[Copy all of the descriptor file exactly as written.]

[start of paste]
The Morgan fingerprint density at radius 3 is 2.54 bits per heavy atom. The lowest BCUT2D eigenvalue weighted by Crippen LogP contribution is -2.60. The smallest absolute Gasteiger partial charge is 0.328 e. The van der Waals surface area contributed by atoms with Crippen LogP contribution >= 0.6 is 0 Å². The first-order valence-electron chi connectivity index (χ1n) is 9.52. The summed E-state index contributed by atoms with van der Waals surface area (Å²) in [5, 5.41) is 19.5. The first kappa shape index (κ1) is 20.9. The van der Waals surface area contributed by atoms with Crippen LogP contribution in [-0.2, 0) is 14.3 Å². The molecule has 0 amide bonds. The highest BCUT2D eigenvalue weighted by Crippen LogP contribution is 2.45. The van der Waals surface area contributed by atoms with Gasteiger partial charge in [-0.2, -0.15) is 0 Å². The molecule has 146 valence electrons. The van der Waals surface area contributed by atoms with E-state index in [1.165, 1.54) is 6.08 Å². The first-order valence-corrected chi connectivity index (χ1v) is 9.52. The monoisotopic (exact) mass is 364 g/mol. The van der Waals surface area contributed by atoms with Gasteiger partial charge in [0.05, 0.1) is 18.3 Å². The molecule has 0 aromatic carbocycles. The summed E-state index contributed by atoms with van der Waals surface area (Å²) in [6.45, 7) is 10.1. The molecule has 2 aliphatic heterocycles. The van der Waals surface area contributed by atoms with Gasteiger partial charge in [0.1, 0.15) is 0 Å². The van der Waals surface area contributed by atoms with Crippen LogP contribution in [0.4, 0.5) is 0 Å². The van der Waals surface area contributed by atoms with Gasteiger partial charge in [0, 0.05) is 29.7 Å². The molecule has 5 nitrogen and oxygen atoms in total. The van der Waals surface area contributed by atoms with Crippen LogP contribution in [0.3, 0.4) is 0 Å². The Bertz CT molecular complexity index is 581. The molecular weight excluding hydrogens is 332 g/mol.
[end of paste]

The Morgan fingerprint density at radius 3 is 2.54 bits per heavy atom. The lowest BCUT2D eigenvalue weighted by Crippen LogP contribution is -2.60. The smallest absolute Gasteiger partial charge is 0.328 e. The van der Waals surface area contributed by atoms with Crippen LogP contribution >= 0.6 is 0 Å². The first-order valence-electron chi connectivity index (χ1n) is 9.52. The summed E-state index contributed by atoms with van der Waals surface area (Å²) in [5, 5.41) is 19.5. The first kappa shape index (κ1) is 20.9. The van der Waals surface area contributed by atoms with Crippen LogP contribution in [-0.2, 0) is 14.3 Å². The molecule has 0 amide bonds. The highest BCUT2D eigenvalue weighted by Crippen LogP contribution is 2.45. The van der Waals surface area contributed by atoms with Gasteiger partial charge in [-0.2, -0.15) is 0 Å². The molecule has 146 valence electrons. The van der Waals surface area contributed by atoms with E-state index in [1.165, 1.54) is 6.08 Å². The first-order valence-corrected chi connectivity index (χ1v) is 9.52. The monoisotopic (exact) mass is 364 g/mol. The van der Waals surface area contributed by atoms with Gasteiger partial charge in [0.05, 0.1) is 18.3 Å². The molecule has 0 aromatic carbocycles. The summed E-state index contributed by atoms with van der Waals surface area (Å²) in [6.45, 7) is 10.1. The molecule has 2 aliphatic heterocycles. The van der Waals surface area contributed by atoms with Gasteiger partial charge in [0.1, 0.15) is 0 Å². The van der Waals surface area contributed by atoms with Crippen LogP contribution in [0.4, 0.5) is 0 Å². The van der Waals surface area contributed by atoms with Gasteiger partial charge in [0, 0.05) is 29.7 Å². The molecule has 5 nitrogen and oxygen atoms in total. The van der Waals surface area contributed by atoms with Crippen LogP contribution in [0.3, 0.4) is 0 Å². The Bertz CT molecular complexity index is 581. The molecular weight excluding hydrogens is 332 g/mol.